As the presidential race really begins in earnest, which is a small town in South Carolina, I think it’s time you knew more about my economic policies. I also think it’s time I knew more about my economic policies.

My economic policies are based on hard-won, solidly established, bed-rock principles that I learned many years ago while sleeping through freshman economics class. They have not been tainted by my having had to sit in the front row of the class where I would have had to act like I was alert even though it was an 8 o’clock class.

To show my commitment to a new America, these principles include a whole slew of numbers that are multi-ethnic and extremely diverse, even if they don’t have any zeroes. They are quite simple, yet still designed to impress you so much that you won’t continue to send me letters asking me to donate again to a charity I’ve never heard of.

Most of all, my economic policies are designed to get this country moving again, although I wouldn’t recommend that if we have to go through O’Hare Airport in Chicago, particularly during the winter. Driving in West Virginia is not good either, particularly in hunting season.

In developing my economic policies, I have consulted with some of the finest economic minds in the country, including my own personal financial advisers, the Huey, Louie and Dewey Equity Group. They are unwilling to duck the key issues and agree that a sound economic policy must be based on the following core values:

— Don’t try to balance your checkbook while writing with a pen when you’re riding in a bus.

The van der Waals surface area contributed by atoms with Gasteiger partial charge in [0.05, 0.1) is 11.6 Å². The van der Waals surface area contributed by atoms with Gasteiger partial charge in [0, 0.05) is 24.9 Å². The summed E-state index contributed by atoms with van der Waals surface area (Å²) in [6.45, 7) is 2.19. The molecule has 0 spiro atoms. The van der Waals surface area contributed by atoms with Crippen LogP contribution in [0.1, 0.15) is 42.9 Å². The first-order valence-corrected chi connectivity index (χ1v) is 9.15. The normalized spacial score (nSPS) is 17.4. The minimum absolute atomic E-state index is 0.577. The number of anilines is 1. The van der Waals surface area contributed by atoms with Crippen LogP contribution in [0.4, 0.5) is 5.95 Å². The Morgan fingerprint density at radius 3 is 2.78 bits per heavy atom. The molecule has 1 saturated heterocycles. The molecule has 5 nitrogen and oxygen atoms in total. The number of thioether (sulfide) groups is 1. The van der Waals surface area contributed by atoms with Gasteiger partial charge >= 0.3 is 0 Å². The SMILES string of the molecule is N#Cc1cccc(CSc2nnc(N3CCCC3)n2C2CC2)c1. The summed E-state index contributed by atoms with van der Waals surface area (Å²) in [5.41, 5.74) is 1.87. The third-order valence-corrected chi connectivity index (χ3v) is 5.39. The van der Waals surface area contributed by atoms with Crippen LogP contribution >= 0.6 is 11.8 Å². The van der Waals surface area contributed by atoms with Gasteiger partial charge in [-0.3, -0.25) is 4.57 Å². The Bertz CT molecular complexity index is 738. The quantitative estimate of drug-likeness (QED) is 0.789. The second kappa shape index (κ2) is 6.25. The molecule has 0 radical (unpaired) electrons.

— When you are paying by credit, always remember that credit is actually really money, too, although it doesn’t look like it.

— If you are a man who leaves his wallet in his back pocket, don’t be surprised when your bank card is curved.

— Don’t spend what you don’t have, unless it’s something you really want and you can convince yourself that you will save the needed money by cutting back on organic mayonnaise and deducting for the stations you don’t watch very often while paying your cable bill.

— Don’t make believe you really understand what amortize means.

— When buying something, don’t round down to half of the price just because the number is easier to divide.

— Try to think of paying all your bills in Euros, because it won’t seem like real money.

— Don’t put your own photo on your credit card. Don’t put my photo on it, either.

It’s no secret that our economy has struggled in recent years, frequently falling behind in the first quarter and having to play catch-up by shooting more three-point shots in the second half. What we need is a sound new economic plan that everyone can get behind.

If you find one, let me know.